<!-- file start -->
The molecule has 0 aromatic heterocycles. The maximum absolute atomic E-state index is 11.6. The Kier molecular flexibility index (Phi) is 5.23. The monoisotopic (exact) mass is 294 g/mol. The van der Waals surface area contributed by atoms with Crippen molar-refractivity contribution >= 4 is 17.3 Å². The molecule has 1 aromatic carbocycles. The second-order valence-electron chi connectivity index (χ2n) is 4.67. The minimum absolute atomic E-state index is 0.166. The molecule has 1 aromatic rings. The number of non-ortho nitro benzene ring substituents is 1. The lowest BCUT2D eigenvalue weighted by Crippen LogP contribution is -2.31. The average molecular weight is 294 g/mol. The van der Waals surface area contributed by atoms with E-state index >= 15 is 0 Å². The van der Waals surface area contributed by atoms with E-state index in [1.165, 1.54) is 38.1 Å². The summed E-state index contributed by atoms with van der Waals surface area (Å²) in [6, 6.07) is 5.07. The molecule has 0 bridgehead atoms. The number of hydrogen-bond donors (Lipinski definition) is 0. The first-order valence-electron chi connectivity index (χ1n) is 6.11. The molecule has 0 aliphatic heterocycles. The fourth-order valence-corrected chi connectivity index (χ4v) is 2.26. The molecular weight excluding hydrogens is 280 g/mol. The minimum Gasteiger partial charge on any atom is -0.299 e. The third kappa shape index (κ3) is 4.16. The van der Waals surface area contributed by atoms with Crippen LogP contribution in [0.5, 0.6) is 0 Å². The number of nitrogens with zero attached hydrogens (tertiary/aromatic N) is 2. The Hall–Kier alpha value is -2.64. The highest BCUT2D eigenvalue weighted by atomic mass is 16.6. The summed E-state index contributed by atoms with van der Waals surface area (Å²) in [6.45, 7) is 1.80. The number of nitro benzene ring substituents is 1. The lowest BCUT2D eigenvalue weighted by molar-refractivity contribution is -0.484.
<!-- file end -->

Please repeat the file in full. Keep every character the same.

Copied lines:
The molecule has 0 aromatic heterocycles. The maximum absolute atomic E-state index is 11.6. The Kier molecular flexibility index (Phi) is 5.23. The monoisotopic (exact) mass is 294 g/mol. The van der Waals surface area contributed by atoms with Crippen molar-refractivity contribution >= 4 is 17.3 Å². The molecule has 1 aromatic carbocycles. The second-order valence-electron chi connectivity index (χ2n) is 4.67. The minimum absolute atomic E-state index is 0.166. The molecule has 1 aromatic rings. The number of non-ortho nitro benzene ring substituents is 1. The lowest BCUT2D eigenvalue weighted by Crippen LogP contribution is -2.31. The average molecular weight is 294 g/mol. The van der Waals surface area contributed by atoms with E-state index >= 15 is 0 Å². The van der Waals surface area contributed by atoms with E-state index in [1.165, 1.54) is 38.1 Å². The summed E-state index contributed by atoms with van der Waals surface area (Å²) in [6, 6.07) is 5.07. The molecule has 0 bridgehead atoms. The number of hydrogen-bond donors (Lipinski definition) is 0. The first-order valence-electron chi connectivity index (χ1n) is 6.11. The molecule has 0 aliphatic heterocycles. The fourth-order valence-corrected chi connectivity index (χ4v) is 2.26. The molecular weight excluding hydrogens is 280 g/mol. The minimum Gasteiger partial charge on any atom is -0.299 e. The third kappa shape index (κ3) is 4.16. The van der Waals surface area contributed by atoms with Crippen LogP contribution in [0.5, 0.6) is 0 Å². The number of nitrogens with zero attached hydrogens (tertiary/aromatic N) is 2. The Hall–Kier alpha value is -2.64. The highest BCUT2D eigenvalue weighted by atomic mass is 16.6. The summed E-state index contributed by atoms with van der Waals surface area (Å²) in [6.45, 7) is 1.80. The number of nitro benzene ring substituents is 1. The lowest BCUT2D eigenvalue weighted by molar-refractivity contribution is -0.484.